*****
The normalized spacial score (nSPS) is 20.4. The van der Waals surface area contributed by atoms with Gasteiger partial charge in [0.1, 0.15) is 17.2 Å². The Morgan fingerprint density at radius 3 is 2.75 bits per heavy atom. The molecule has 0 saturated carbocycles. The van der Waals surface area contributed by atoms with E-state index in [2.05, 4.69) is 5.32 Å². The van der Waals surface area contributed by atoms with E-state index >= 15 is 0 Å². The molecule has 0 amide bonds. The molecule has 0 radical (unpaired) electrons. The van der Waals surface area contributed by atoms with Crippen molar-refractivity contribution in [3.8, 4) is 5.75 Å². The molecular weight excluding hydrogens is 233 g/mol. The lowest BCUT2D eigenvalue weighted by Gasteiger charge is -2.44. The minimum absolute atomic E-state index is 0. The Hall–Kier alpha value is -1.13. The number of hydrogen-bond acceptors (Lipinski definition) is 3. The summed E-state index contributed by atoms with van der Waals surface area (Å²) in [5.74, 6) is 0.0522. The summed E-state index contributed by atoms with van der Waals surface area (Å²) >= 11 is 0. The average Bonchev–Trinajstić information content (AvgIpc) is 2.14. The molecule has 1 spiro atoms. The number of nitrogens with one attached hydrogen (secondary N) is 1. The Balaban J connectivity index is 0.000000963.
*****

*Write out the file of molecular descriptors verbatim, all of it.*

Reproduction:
The normalized spacial score (nSPS) is 20.4. The van der Waals surface area contributed by atoms with Gasteiger partial charge in [0.1, 0.15) is 17.2 Å². The Morgan fingerprint density at radius 3 is 2.75 bits per heavy atom. The molecule has 0 saturated carbocycles. The van der Waals surface area contributed by atoms with E-state index in [2.05, 4.69) is 5.32 Å². The van der Waals surface area contributed by atoms with E-state index >= 15 is 0 Å². The molecule has 0 amide bonds. The molecule has 0 radical (unpaired) electrons. The van der Waals surface area contributed by atoms with Crippen molar-refractivity contribution in [3.8, 4) is 5.75 Å². The molecular weight excluding hydrogens is 233 g/mol. The lowest BCUT2D eigenvalue weighted by Gasteiger charge is -2.44. The minimum absolute atomic E-state index is 0. The Hall–Kier alpha value is -1.13. The number of hydrogen-bond acceptors (Lipinski definition) is 3. The summed E-state index contributed by atoms with van der Waals surface area (Å²) in [5.74, 6) is 0.0522. The summed E-state index contributed by atoms with van der Waals surface area (Å²) >= 11 is 0. The average Bonchev–Trinajstić information content (AvgIpc) is 2.14. The molecule has 1 spiro atoms. The number of nitrogens with one attached hydrogen (secondary N) is 1. The Balaban J connectivity index is 0.000000963.